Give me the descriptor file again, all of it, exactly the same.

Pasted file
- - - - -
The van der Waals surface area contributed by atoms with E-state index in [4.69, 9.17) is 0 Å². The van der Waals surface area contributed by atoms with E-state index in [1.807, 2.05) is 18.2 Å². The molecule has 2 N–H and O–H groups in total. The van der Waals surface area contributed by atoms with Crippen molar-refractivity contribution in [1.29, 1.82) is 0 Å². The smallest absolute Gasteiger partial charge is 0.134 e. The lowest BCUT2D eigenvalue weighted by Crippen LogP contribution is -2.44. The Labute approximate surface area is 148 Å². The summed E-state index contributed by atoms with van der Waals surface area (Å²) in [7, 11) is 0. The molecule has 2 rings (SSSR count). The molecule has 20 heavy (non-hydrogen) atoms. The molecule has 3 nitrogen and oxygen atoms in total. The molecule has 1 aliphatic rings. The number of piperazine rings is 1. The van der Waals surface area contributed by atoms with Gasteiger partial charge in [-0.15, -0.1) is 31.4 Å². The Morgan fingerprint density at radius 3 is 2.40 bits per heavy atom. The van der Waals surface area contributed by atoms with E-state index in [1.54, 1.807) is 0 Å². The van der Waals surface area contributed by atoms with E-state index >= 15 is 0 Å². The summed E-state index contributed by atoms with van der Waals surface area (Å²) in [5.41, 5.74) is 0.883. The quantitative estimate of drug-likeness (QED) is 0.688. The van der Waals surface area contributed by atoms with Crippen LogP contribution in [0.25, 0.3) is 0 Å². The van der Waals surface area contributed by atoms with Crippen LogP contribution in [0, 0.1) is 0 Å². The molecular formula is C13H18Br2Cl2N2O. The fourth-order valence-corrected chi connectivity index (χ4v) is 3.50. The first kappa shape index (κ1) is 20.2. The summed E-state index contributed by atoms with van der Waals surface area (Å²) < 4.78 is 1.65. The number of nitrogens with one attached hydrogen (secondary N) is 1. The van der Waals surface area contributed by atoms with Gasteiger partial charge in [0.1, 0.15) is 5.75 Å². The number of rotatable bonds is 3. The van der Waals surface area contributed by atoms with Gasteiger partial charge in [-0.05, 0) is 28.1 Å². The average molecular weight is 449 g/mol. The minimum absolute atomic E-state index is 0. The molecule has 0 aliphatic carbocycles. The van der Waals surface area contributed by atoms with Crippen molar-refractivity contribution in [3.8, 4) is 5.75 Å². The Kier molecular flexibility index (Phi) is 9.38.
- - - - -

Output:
The van der Waals surface area contributed by atoms with E-state index in [4.69, 9.17) is 0 Å². The van der Waals surface area contributed by atoms with E-state index in [1.807, 2.05) is 18.2 Å². The molecule has 2 N–H and O–H groups in total. The van der Waals surface area contributed by atoms with Crippen molar-refractivity contribution in [1.29, 1.82) is 0 Å². The smallest absolute Gasteiger partial charge is 0.134 e. The lowest BCUT2D eigenvalue weighted by Crippen LogP contribution is -2.44. The Labute approximate surface area is 148 Å². The summed E-state index contributed by atoms with van der Waals surface area (Å²) in [7, 11) is 0. The molecule has 2 rings (SSSR count). The molecule has 20 heavy (non-hydrogen) atoms. The molecule has 3 nitrogen and oxygen atoms in total. The molecule has 1 aliphatic rings. The number of piperazine rings is 1. The van der Waals surface area contributed by atoms with Gasteiger partial charge in [-0.15, -0.1) is 31.4 Å². The Morgan fingerprint density at radius 3 is 2.40 bits per heavy atom. The van der Waals surface area contributed by atoms with E-state index in [1.54, 1.807) is 0 Å². The van der Waals surface area contributed by atoms with E-state index >= 15 is 0 Å². The summed E-state index contributed by atoms with van der Waals surface area (Å²) in [5.41, 5.74) is 0.883. The quantitative estimate of drug-likeness (QED) is 0.688. The van der Waals surface area contributed by atoms with Crippen LogP contribution in [0.25, 0.3) is 0 Å². The van der Waals surface area contributed by atoms with Crippen LogP contribution in [0, 0.1) is 0 Å². The molecular formula is C13H18Br2Cl2N2O. The fourth-order valence-corrected chi connectivity index (χ4v) is 3.50. The first kappa shape index (κ1) is 20.2. The summed E-state index contributed by atoms with van der Waals surface area (Å²) < 4.78 is 1.65. The number of nitrogens with one attached hydrogen (secondary N) is 1. The van der Waals surface area contributed by atoms with Gasteiger partial charge in [0.1, 0.15) is 5.75 Å². The number of rotatable bonds is 3. The van der Waals surface area contributed by atoms with Gasteiger partial charge in [-0.05, 0) is 28.1 Å². The average molecular weight is 449 g/mol. The minimum absolute atomic E-state index is 0. The molecule has 0 aliphatic carbocycles. The van der Waals surface area contributed by atoms with Crippen molar-refractivity contribution in [3.8, 4) is 5.75 Å². The Kier molecular flexibility index (Phi) is 9.38.